Somewhere along the ride, cell phone service completely dropped out. It would be like that for most of our stay in the area.

The First Camp and Hike

We continued on our way, stopping at just one more overlook. But that time, it was after 3 PM and I was starting to get worried about finding a decent campsite. We’d already decided to camp at Colonial Creek Campground on Diablo (pronounced “Die-ah-blow”) Lake. The campground map showed some tent sites right on the lake and I was hoping to get one of those. By the time we arrived, however, it didn’t seem like any of those sites were open. We wound up instead on a nice, private wooded site. We paid the fee for one night and set up camp.

I was very pleased to see that the tent and its poles were still in perfect condition. I’d bought the tent back in 1992 for motorcycle camping. We needed a good 3-man tent with poles that folded up short enough to be packed on a motorcycle. This was a great tent that had made several motorcycle trips with me and my wasband, including our epic Skyline Drive/Blue Ridge Parkway/Outerbank Islands adventure in 1992 or 1993. Its main drawback was that it wasn’t tall enough to stand up in. That wasn’t such a big deal when I was in my 30s, but 20 years later, it matters, especially when I try to dress. (I wound up changing my clothes outside the tent; our site had enough privacy to make modesty a non-issue.)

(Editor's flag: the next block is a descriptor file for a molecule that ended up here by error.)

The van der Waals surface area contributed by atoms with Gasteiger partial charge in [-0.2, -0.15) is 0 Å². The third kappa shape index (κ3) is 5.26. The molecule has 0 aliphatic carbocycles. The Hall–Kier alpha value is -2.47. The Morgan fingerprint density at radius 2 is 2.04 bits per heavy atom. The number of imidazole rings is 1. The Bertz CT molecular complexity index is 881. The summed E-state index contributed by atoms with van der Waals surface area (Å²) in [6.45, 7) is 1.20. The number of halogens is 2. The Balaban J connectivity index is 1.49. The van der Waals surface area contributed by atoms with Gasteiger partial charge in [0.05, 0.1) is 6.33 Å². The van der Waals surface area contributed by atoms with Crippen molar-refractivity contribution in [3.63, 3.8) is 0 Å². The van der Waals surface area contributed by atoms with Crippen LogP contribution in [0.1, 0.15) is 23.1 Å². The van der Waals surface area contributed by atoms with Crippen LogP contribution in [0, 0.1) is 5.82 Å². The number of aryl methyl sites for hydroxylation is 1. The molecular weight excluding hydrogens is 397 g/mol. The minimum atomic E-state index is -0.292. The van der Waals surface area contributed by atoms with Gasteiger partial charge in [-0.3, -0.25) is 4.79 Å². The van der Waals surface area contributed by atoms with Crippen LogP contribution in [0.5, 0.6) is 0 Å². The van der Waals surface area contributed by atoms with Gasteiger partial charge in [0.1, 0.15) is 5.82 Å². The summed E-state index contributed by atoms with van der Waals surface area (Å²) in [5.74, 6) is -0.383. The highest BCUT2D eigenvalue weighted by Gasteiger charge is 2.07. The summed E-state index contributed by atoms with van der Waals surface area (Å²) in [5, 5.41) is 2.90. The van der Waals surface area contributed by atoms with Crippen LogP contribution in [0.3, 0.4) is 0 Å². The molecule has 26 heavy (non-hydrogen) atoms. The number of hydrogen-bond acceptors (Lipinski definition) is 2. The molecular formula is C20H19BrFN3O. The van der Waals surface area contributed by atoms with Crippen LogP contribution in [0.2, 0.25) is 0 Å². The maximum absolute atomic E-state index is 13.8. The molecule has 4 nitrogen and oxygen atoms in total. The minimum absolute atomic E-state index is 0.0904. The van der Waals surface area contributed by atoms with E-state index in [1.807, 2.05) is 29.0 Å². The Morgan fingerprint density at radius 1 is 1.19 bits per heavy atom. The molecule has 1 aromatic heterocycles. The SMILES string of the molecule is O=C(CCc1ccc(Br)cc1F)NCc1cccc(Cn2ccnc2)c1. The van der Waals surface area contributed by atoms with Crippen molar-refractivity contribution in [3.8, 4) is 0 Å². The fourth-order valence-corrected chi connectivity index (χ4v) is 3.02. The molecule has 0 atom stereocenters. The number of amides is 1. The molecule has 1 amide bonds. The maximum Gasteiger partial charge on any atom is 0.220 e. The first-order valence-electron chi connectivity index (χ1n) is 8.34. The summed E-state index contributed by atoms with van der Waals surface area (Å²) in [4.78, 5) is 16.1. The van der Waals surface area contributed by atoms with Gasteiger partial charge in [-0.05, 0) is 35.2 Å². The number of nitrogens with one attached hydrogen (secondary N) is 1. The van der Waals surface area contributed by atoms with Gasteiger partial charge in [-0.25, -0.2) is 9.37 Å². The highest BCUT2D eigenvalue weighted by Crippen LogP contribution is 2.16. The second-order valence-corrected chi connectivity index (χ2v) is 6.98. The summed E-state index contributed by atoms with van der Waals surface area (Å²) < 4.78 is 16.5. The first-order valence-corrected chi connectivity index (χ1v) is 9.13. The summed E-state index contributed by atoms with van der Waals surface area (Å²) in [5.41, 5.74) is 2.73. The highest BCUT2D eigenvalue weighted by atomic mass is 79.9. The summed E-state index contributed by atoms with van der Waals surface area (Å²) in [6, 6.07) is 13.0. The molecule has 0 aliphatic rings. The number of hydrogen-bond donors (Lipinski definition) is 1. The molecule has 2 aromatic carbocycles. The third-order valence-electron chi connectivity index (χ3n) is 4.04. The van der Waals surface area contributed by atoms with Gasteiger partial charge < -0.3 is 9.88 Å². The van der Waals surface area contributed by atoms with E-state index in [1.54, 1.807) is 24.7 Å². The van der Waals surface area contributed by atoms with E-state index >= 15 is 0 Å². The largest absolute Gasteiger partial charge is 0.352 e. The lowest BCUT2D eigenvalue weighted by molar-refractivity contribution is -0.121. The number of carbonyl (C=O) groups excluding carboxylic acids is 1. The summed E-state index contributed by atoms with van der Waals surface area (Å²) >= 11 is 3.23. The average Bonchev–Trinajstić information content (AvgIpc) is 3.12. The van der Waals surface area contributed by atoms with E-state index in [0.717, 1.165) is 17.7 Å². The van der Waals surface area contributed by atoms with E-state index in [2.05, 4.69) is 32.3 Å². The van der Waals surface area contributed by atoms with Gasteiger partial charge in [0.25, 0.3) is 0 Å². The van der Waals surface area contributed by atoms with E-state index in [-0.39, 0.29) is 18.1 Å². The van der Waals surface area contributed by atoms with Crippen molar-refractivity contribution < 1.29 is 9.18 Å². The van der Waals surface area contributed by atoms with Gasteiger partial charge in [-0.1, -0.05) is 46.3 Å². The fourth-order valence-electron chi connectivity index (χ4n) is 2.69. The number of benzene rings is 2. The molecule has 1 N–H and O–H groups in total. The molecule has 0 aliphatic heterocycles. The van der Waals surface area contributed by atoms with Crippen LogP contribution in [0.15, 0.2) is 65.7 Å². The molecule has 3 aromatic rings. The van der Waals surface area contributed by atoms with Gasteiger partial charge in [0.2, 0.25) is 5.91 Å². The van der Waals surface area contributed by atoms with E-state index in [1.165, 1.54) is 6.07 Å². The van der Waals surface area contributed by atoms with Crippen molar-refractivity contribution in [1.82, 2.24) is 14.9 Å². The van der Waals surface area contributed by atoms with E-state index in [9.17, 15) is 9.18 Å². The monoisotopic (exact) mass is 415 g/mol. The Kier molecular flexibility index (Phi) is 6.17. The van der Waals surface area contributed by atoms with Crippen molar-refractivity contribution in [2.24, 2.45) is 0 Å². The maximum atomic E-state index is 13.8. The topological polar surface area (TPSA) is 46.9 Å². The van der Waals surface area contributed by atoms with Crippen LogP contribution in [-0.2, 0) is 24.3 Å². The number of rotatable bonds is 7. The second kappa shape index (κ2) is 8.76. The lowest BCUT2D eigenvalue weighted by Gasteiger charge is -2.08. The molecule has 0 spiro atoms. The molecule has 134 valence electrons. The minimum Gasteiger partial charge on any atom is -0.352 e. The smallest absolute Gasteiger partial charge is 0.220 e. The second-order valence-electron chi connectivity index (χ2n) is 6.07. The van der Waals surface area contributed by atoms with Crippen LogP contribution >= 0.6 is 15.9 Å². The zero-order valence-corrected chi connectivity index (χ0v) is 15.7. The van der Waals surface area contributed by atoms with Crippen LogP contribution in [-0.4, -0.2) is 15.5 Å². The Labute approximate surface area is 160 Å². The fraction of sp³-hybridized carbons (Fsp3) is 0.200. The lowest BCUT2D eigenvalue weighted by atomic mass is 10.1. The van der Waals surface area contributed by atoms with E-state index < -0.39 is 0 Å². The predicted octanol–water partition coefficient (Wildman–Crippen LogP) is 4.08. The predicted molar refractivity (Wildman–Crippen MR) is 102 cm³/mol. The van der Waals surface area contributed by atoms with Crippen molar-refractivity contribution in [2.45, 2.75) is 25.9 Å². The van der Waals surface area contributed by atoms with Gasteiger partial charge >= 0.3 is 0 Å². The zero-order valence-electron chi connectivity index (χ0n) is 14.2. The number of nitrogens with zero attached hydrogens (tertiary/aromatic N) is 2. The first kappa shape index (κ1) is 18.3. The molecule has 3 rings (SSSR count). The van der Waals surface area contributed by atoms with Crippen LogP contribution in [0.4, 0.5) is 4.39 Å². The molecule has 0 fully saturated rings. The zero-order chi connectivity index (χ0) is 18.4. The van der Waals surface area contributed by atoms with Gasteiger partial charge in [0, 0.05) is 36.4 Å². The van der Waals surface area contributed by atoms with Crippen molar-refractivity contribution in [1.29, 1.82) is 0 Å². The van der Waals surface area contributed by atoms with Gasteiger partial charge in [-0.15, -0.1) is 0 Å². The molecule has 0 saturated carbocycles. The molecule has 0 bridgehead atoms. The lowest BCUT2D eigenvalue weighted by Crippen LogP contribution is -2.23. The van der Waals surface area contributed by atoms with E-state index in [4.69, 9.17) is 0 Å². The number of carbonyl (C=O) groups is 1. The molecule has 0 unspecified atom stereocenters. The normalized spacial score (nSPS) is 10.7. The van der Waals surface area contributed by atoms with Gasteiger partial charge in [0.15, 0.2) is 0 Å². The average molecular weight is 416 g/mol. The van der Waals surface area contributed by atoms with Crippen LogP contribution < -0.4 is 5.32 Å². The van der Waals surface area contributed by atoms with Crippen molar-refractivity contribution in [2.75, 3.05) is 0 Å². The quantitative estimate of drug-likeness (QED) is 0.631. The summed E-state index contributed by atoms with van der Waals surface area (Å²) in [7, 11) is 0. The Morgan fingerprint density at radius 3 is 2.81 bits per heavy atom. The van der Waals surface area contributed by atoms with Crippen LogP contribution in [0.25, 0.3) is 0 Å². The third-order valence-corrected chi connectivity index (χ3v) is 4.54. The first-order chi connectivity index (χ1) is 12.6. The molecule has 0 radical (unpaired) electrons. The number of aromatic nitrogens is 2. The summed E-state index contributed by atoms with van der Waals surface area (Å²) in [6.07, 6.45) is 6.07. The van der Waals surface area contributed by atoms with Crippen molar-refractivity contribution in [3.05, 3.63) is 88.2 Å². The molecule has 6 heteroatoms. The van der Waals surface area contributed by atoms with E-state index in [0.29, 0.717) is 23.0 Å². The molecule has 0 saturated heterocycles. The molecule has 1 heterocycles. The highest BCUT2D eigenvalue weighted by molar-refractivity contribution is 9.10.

The air mattress was another story. Although we’d tested it at Kirk’s place and it had lost some air there, Kirk was convinced that the valves hadn’t been properly closed during our test. Unfortunately, it wasn’t the valves. The mattress, which was admittedly old, apparently had other leaks. It wouldn’t hold air. With no camp store in the area, we couldn’t replace it that first night. So Kirk spread out all our sleeping bags and blankets and towels as padding under where we would sleep.

The campground featured flush toilets in several well-kept buildings on the camp roads, water spigots, and a mix of RV and tent sites. There was a fishing pier and a boat launch. (Boats are limited to 14 feet in the lake, which is why I didn’t bring mine.) Each site had a large picnic table, a designated tent area that was level and smooth, a fire pit (which was useless with a fire ban in effect), and a bear box. A bear box is a secure place you can store anything that smells like it could be food; every night we had to pack up our kitchen box and cooler and stow them inside it.